Temporal signal processing

Our lab studies signal processing in the brain. We use the fruit fly as a model in which numerical simplicity, well-charted connectivity, and our ability to control nervous activity have aligned to make mechanistic ideas precise and testable.

Like our brains, the fly brain processes temporal signals over at least nine orders of magnitude ranging from action potentials that last only milliseconds up to circadian rhythms and beyond. While the biophysical mechanisms that act at both ends of this spectrum are well characterized, little is known about the processes that operate at intermediate time scales from hundreds of milliseconds up to minutes.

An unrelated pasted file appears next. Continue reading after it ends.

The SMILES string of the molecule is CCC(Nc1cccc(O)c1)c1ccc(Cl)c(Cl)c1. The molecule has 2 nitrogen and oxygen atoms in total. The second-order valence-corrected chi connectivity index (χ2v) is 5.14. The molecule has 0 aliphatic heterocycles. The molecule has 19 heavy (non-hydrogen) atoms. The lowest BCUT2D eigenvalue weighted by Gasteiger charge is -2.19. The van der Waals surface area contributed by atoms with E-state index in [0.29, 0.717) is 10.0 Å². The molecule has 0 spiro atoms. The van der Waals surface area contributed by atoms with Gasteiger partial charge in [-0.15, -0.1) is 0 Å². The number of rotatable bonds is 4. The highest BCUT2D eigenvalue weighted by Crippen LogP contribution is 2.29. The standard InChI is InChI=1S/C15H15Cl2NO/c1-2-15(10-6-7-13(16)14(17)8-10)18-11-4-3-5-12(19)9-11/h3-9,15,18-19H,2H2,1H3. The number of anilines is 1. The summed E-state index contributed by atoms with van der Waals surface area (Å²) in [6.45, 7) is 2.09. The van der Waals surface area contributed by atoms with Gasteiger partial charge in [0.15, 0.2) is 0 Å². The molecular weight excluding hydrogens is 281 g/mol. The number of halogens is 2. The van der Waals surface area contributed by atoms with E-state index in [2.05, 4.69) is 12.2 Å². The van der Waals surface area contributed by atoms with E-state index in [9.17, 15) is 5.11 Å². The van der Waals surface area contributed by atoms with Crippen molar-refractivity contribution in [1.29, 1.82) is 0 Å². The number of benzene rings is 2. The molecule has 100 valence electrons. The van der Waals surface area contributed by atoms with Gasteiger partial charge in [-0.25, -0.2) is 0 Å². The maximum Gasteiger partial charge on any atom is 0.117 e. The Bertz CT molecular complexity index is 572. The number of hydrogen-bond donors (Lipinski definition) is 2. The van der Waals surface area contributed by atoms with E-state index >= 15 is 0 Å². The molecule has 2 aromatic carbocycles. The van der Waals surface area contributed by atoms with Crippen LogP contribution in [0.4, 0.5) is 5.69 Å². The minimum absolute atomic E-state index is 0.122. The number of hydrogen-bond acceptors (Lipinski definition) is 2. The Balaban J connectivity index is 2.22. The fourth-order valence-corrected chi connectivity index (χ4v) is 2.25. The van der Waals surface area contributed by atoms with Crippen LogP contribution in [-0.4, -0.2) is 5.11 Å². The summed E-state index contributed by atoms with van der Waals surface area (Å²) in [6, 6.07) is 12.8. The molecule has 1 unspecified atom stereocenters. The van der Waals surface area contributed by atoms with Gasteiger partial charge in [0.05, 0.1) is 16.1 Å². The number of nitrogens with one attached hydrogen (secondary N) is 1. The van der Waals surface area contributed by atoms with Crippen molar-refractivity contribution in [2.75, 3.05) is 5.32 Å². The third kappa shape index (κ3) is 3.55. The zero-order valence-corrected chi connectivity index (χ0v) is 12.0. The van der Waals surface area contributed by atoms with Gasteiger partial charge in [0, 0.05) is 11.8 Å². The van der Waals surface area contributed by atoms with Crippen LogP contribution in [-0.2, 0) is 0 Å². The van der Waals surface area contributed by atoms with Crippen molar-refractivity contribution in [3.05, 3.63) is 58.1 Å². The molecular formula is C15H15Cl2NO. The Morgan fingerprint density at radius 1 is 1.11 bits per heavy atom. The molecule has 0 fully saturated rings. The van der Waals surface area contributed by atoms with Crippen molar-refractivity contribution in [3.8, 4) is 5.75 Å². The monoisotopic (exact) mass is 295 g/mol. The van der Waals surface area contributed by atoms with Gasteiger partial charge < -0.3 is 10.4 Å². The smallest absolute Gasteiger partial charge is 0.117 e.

Our work is based on the premise that nervous systems across species employ a common repertoire of circuit architectures to delay, accumulate, and store signals over this time range. Bridging biophysics and behaviour, we describe these circuits in molecular detail and search for general principles of how they compute.